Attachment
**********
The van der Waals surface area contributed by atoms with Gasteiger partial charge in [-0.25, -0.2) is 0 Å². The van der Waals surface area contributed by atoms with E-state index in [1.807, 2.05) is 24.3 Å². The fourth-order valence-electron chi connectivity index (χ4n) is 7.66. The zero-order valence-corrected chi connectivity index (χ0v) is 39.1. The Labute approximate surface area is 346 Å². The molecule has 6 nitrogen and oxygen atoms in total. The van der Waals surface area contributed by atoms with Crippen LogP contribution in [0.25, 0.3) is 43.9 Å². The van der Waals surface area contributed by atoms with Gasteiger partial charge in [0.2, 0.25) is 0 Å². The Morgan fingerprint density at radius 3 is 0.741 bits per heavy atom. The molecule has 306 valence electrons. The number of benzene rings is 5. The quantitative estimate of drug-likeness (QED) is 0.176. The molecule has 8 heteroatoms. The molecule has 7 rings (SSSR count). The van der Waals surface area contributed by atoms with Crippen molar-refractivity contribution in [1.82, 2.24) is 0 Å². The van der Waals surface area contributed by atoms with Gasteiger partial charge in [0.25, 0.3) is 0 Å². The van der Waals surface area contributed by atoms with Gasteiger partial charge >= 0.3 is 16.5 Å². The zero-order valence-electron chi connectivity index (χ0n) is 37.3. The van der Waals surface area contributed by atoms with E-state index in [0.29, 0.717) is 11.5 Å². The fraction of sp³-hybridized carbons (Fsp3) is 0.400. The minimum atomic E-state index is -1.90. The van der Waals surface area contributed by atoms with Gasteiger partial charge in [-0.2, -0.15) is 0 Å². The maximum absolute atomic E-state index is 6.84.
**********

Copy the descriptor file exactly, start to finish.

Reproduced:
The van der Waals surface area contributed by atoms with Gasteiger partial charge in [-0.25, -0.2) is 0 Å². The van der Waals surface area contributed by atoms with E-state index in [1.807, 2.05) is 24.3 Å². The fourth-order valence-electron chi connectivity index (χ4n) is 7.66. The zero-order valence-corrected chi connectivity index (χ0v) is 39.1. The Labute approximate surface area is 346 Å². The molecule has 6 nitrogen and oxygen atoms in total. The van der Waals surface area contributed by atoms with Crippen LogP contribution in [0.25, 0.3) is 43.9 Å². The van der Waals surface area contributed by atoms with Gasteiger partial charge in [0.2, 0.25) is 0 Å². The Morgan fingerprint density at radius 3 is 0.741 bits per heavy atom. The molecule has 306 valence electrons. The number of benzene rings is 5. The quantitative estimate of drug-likeness (QED) is 0.176. The molecule has 8 heteroatoms. The molecule has 7 rings (SSSR count). The van der Waals surface area contributed by atoms with Crippen molar-refractivity contribution in [1.82, 2.24) is 0 Å². The van der Waals surface area contributed by atoms with Gasteiger partial charge in [0.25, 0.3) is 0 Å². The van der Waals surface area contributed by atoms with Gasteiger partial charge >= 0.3 is 16.5 Å². The zero-order valence-electron chi connectivity index (χ0n) is 37.3. The van der Waals surface area contributed by atoms with E-state index in [0.29, 0.717) is 11.5 Å². The fraction of sp³-hybridized carbons (Fsp3) is 0.400. The minimum atomic E-state index is -1.90. The van der Waals surface area contributed by atoms with Gasteiger partial charge in [-0.2, -0.15) is 0 Å². The maximum absolute atomic E-state index is 6.84.